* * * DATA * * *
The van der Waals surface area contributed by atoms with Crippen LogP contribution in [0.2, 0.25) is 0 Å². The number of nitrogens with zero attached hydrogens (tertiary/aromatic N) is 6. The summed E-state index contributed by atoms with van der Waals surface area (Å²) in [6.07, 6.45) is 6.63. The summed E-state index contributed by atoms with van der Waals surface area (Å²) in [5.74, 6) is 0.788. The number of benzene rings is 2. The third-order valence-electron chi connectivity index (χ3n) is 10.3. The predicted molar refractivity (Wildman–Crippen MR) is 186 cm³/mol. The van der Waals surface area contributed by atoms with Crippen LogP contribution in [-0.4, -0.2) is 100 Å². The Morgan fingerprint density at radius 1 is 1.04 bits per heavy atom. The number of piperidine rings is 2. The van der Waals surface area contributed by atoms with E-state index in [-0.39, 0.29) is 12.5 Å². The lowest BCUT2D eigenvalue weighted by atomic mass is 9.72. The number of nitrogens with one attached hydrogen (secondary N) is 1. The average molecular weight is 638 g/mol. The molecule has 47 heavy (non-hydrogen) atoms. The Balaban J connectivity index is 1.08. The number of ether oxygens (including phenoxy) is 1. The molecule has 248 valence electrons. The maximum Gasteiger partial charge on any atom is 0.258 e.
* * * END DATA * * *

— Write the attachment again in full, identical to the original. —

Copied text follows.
The van der Waals surface area contributed by atoms with Crippen LogP contribution in [0.2, 0.25) is 0 Å². The number of nitrogens with zero attached hydrogens (tertiary/aromatic N) is 6. The summed E-state index contributed by atoms with van der Waals surface area (Å²) in [6.07, 6.45) is 6.63. The summed E-state index contributed by atoms with van der Waals surface area (Å²) in [5.74, 6) is 0.788. The number of benzene rings is 2. The third-order valence-electron chi connectivity index (χ3n) is 10.3. The predicted molar refractivity (Wildman–Crippen MR) is 186 cm³/mol. The van der Waals surface area contributed by atoms with Crippen LogP contribution in [-0.4, -0.2) is 100 Å². The Morgan fingerprint density at radius 1 is 1.04 bits per heavy atom. The number of piperidine rings is 2. The van der Waals surface area contributed by atoms with E-state index in [-0.39, 0.29) is 12.5 Å². The lowest BCUT2D eigenvalue weighted by atomic mass is 9.72. The number of nitrogens with one attached hydrogen (secondary N) is 1. The average molecular weight is 638 g/mol. The molecule has 47 heavy (non-hydrogen) atoms. The Balaban J connectivity index is 1.08. The number of ether oxygens (including phenoxy) is 1. The molecule has 248 valence electrons. The maximum Gasteiger partial charge on any atom is 0.258 e.